This new reissue comes in a rigid lift-off lid box with a slightly bizarre front image of a sealed version of the album complete with a ‘Record Tape & Video Exchange’ sticker on the front (not an actual sticker).
Inside resides a large folded replica of a ‘shop poster’ (the item shown in white below) as well as facsimiles of NEMS concert listing sheet and a handwritten set-list. The credits and mastering notes are printed on a circular card representation of the master tape, which is a nice touch, and it is here you will also find a download code for the album in the following formats: MP3 of remastered 24/96 files, FLAC of remastered 24/96 files and MP3 of the vinyl album dubbed from an original pressing “recorded from the Drake’s family gramophone player”.
John Wood who remastered this edition (he was the original engineer) points out that the original masters to Bryter Layter have been lost, so he used his personal safety copy made at the time of the original mixes.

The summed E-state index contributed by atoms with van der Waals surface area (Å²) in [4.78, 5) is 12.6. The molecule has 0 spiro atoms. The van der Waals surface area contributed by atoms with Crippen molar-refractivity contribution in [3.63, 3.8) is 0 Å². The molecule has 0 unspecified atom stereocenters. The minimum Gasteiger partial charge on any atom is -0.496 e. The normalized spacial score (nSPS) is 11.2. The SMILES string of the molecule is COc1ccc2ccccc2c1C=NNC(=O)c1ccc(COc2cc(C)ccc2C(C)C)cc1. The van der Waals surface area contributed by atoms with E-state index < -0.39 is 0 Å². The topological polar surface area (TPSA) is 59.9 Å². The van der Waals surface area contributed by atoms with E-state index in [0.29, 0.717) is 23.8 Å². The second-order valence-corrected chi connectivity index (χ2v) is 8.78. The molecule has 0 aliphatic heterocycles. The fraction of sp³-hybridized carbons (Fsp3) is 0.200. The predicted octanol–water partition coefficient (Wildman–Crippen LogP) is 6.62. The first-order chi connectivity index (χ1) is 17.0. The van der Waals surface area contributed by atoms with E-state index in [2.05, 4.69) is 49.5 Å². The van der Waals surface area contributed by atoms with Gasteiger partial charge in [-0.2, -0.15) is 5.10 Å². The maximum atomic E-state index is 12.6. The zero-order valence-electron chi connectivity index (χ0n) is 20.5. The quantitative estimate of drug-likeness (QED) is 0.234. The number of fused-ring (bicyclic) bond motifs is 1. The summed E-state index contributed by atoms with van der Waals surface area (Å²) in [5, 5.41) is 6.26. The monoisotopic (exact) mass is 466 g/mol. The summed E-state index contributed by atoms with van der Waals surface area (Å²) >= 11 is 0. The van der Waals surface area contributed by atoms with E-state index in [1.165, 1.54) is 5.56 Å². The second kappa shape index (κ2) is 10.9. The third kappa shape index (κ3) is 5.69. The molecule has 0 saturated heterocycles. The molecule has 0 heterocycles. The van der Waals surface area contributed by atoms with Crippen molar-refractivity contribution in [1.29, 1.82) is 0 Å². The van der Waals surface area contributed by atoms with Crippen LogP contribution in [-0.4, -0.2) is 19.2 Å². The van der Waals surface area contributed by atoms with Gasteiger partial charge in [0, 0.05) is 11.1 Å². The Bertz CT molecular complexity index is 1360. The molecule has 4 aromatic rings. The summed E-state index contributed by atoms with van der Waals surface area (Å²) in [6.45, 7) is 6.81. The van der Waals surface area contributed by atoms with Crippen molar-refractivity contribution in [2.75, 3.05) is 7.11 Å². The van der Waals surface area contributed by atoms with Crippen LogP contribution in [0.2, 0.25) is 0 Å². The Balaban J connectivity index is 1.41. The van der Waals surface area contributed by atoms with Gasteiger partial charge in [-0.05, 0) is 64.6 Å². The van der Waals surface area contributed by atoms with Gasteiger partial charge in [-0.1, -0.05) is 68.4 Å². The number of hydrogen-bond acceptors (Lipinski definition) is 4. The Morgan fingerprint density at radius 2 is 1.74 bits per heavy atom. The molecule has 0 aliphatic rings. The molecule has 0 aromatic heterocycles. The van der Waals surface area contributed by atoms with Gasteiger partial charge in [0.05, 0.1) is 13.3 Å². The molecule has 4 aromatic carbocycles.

The star of the show is the record itself which features a fantastic textured sleeve. The inner sleeve has an original inner sleeve printed on it. Cute, but why not actually re-create the original sleeve properly, with the correct paper (instead of printing an image on modern paper), OR being an audiophile product forget about ‘recreating’ something old and provide a high quality anti-static inner sleeve to help look after the LP (see Analogue Productions’ Doors reissues)
Quibbles aside, the vinyl sounds very quiet, and the music sounds fantastic, with a lot of detail and warmth. Hard to imagine any Drake fans with turntables will be disappointed with this set. Whether the box element is really necessary is up for debate (there’s not that much in it), but hey, we like boxes around here and the care and attention with the presentation is self evident. Out now.